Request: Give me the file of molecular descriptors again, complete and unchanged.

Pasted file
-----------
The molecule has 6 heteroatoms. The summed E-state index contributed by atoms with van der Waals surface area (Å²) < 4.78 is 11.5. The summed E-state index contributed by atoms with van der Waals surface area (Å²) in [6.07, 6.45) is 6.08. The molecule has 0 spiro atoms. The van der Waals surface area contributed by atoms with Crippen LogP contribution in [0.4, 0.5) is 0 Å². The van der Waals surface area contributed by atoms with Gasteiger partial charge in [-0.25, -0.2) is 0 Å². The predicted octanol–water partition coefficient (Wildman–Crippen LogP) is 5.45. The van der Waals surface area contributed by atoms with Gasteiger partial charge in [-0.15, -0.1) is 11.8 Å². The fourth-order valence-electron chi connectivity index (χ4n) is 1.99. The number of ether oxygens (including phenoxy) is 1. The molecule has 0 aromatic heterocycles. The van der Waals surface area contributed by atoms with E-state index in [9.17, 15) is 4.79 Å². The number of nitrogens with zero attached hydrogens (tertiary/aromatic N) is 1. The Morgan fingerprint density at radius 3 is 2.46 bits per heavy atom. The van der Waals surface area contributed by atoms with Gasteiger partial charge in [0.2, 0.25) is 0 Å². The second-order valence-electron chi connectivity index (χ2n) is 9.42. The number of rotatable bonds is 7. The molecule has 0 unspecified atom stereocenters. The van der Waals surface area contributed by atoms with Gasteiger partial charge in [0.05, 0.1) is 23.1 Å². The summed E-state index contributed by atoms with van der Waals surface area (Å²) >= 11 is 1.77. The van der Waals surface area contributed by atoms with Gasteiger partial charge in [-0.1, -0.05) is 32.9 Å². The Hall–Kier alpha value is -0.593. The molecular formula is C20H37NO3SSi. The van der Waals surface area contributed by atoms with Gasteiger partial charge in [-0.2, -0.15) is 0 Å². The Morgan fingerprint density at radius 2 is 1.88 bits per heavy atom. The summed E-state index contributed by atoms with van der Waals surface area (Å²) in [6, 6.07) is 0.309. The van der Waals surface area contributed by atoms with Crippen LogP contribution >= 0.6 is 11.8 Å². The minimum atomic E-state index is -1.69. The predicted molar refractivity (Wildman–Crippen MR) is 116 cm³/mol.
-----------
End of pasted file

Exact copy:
The molecule has 6 heteroatoms. The summed E-state index contributed by atoms with van der Waals surface area (Å²) < 4.78 is 11.5. The summed E-state index contributed by atoms with van der Waals surface area (Å²) in [6.07, 6.45) is 6.08. The molecule has 0 spiro atoms. The van der Waals surface area contributed by atoms with Crippen LogP contribution in [0.4, 0.5) is 0 Å². The van der Waals surface area contributed by atoms with Gasteiger partial charge in [-0.25, -0.2) is 0 Å². The predicted octanol–water partition coefficient (Wildman–Crippen LogP) is 5.45. The van der Waals surface area contributed by atoms with Gasteiger partial charge in [-0.15, -0.1) is 11.8 Å². The fourth-order valence-electron chi connectivity index (χ4n) is 1.99. The number of ether oxygens (including phenoxy) is 1. The molecule has 0 aromatic heterocycles. The van der Waals surface area contributed by atoms with E-state index in [9.17, 15) is 4.79 Å². The number of nitrogens with zero attached hydrogens (tertiary/aromatic N) is 1. The Morgan fingerprint density at radius 3 is 2.46 bits per heavy atom. The van der Waals surface area contributed by atoms with Gasteiger partial charge in [0.2, 0.25) is 0 Å². The second-order valence-electron chi connectivity index (χ2n) is 9.42. The number of rotatable bonds is 7. The molecule has 0 unspecified atom stereocenters. The van der Waals surface area contributed by atoms with Gasteiger partial charge in [0.05, 0.1) is 23.1 Å². The summed E-state index contributed by atoms with van der Waals surface area (Å²) >= 11 is 1.77. The van der Waals surface area contributed by atoms with Gasteiger partial charge in [-0.1, -0.05) is 32.9 Å². The Hall–Kier alpha value is -0.593. The molecular formula is C20H37NO3SSi. The van der Waals surface area contributed by atoms with Gasteiger partial charge in [-0.2, -0.15) is 0 Å². The Morgan fingerprint density at radius 2 is 1.88 bits per heavy atom. The summed E-state index contributed by atoms with van der Waals surface area (Å²) in [6, 6.07) is 0.309. The van der Waals surface area contributed by atoms with Crippen LogP contribution >= 0.6 is 11.8 Å². The minimum atomic E-state index is -1.69. The predicted molar refractivity (Wildman–Crippen MR) is 116 cm³/mol.